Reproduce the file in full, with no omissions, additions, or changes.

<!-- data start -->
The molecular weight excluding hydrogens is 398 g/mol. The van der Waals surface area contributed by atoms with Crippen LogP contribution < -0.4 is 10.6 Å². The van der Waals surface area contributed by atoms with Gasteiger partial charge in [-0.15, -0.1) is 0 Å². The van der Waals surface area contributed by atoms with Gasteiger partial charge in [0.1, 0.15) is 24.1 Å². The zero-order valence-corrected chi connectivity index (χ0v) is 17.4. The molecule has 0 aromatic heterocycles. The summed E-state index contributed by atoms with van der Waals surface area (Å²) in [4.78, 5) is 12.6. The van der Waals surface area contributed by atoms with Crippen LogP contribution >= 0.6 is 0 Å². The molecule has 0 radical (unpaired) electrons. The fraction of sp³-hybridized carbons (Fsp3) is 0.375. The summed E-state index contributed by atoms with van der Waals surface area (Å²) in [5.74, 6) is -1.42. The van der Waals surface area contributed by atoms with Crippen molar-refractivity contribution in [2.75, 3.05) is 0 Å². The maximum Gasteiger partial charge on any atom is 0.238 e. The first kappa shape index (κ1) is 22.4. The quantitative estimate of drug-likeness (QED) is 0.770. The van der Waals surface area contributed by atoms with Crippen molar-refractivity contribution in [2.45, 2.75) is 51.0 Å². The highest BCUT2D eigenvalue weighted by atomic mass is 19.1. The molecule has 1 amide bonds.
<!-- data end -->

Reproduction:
The molecular weight excluding hydrogens is 398 g/mol. The van der Waals surface area contributed by atoms with Crippen LogP contribution < -0.4 is 10.6 Å². The van der Waals surface area contributed by atoms with Gasteiger partial charge in [-0.15, -0.1) is 0 Å². The van der Waals surface area contributed by atoms with Gasteiger partial charge in [0.1, 0.15) is 24.1 Å². The zero-order valence-corrected chi connectivity index (χ0v) is 17.4. The molecule has 0 aromatic heterocycles. The summed E-state index contributed by atoms with van der Waals surface area (Å²) in [4.78, 5) is 12.6. The van der Waals surface area contributed by atoms with Crippen LogP contribution >= 0.6 is 0 Å². The molecule has 0 radical (unpaired) electrons. The fraction of sp³-hybridized carbons (Fsp3) is 0.375. The summed E-state index contributed by atoms with van der Waals surface area (Å²) in [5.74, 6) is -1.42. The van der Waals surface area contributed by atoms with Crippen molar-refractivity contribution in [2.75, 3.05) is 0 Å². The maximum Gasteiger partial charge on any atom is 0.238 e. The first kappa shape index (κ1) is 22.4. The quantitative estimate of drug-likeness (QED) is 0.770. The van der Waals surface area contributed by atoms with Crippen molar-refractivity contribution in [2.45, 2.75) is 51.0 Å². The highest BCUT2D eigenvalue weighted by atomic mass is 19.1. The molecule has 1 amide bonds.